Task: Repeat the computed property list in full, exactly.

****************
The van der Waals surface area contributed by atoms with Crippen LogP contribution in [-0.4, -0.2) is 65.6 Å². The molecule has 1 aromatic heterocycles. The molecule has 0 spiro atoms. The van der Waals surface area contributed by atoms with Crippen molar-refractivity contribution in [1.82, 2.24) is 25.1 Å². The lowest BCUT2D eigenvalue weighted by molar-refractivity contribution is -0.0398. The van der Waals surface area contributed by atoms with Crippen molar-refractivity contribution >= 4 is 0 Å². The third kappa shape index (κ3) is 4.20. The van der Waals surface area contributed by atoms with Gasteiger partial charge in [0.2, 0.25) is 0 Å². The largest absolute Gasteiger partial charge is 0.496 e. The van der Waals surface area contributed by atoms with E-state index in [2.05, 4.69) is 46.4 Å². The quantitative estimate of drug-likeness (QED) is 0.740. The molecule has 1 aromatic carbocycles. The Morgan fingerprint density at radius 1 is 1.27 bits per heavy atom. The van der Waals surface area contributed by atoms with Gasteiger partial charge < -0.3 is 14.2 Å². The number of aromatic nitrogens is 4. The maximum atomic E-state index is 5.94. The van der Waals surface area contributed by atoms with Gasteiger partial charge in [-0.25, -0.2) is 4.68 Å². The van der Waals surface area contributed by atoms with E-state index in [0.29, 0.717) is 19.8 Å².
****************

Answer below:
The van der Waals surface area contributed by atoms with Crippen LogP contribution in [-0.4, -0.2) is 65.6 Å². The molecule has 1 aromatic heterocycles. The molecule has 0 spiro atoms. The van der Waals surface area contributed by atoms with Crippen molar-refractivity contribution in [1.82, 2.24) is 25.1 Å². The lowest BCUT2D eigenvalue weighted by molar-refractivity contribution is -0.0398. The van der Waals surface area contributed by atoms with Crippen molar-refractivity contribution >= 4 is 0 Å². The third kappa shape index (κ3) is 4.20. The van der Waals surface area contributed by atoms with Gasteiger partial charge in [0.2, 0.25) is 0 Å². The largest absolute Gasteiger partial charge is 0.496 e. The van der Waals surface area contributed by atoms with E-state index in [2.05, 4.69) is 46.4 Å². The quantitative estimate of drug-likeness (QED) is 0.740. The molecule has 1 aromatic carbocycles. The Morgan fingerprint density at radius 1 is 1.27 bits per heavy atom. The van der Waals surface area contributed by atoms with Gasteiger partial charge < -0.3 is 14.2 Å². The number of aromatic nitrogens is 4. The maximum atomic E-state index is 5.94. The van der Waals surface area contributed by atoms with Gasteiger partial charge in [-0.25, -0.2) is 4.68 Å². The van der Waals surface area contributed by atoms with E-state index in [0.29, 0.717) is 19.8 Å².